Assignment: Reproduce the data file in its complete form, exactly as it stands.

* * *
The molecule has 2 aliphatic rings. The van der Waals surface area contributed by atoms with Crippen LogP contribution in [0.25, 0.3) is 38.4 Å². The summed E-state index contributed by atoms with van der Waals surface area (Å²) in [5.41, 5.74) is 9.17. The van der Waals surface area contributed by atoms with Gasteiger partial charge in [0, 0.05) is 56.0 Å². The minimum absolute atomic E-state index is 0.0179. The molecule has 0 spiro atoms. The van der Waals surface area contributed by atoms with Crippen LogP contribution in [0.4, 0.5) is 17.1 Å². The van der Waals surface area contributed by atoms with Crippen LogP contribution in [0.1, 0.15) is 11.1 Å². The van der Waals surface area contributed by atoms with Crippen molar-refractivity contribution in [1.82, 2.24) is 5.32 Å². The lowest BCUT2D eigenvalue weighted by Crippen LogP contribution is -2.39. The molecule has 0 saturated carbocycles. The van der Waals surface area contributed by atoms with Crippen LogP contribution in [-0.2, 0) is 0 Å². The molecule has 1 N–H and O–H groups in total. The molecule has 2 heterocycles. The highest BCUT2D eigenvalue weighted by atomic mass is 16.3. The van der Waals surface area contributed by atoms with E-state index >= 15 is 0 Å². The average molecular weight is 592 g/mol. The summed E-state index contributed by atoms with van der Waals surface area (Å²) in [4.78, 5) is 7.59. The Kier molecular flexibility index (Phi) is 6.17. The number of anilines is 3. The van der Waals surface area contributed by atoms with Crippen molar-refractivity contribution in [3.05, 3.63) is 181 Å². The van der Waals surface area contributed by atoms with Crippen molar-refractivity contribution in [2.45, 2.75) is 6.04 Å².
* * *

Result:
The molecule has 2 aliphatic rings. The van der Waals surface area contributed by atoms with Crippen LogP contribution in [0.25, 0.3) is 38.4 Å². The summed E-state index contributed by atoms with van der Waals surface area (Å²) in [5.41, 5.74) is 9.17. The van der Waals surface area contributed by atoms with Gasteiger partial charge in [0, 0.05) is 56.0 Å². The minimum absolute atomic E-state index is 0.0179. The molecule has 0 spiro atoms. The van der Waals surface area contributed by atoms with Crippen LogP contribution in [0.4, 0.5) is 17.1 Å². The van der Waals surface area contributed by atoms with Crippen LogP contribution in [0.1, 0.15) is 11.1 Å². The van der Waals surface area contributed by atoms with Crippen molar-refractivity contribution in [1.82, 2.24) is 5.32 Å². The lowest BCUT2D eigenvalue weighted by Crippen LogP contribution is -2.39. The molecule has 0 saturated carbocycles. The van der Waals surface area contributed by atoms with Crippen LogP contribution in [-0.2, 0) is 0 Å². The molecule has 1 N–H and O–H groups in total. The molecule has 2 heterocycles. The highest BCUT2D eigenvalue weighted by atomic mass is 16.3. The van der Waals surface area contributed by atoms with E-state index >= 15 is 0 Å². The average molecular weight is 592 g/mol. The summed E-state index contributed by atoms with van der Waals surface area (Å²) in [4.78, 5) is 7.59. The Kier molecular flexibility index (Phi) is 6.17. The number of anilines is 3. The van der Waals surface area contributed by atoms with Crippen molar-refractivity contribution in [3.05, 3.63) is 181 Å². The van der Waals surface area contributed by atoms with Crippen molar-refractivity contribution in [2.45, 2.75) is 6.04 Å².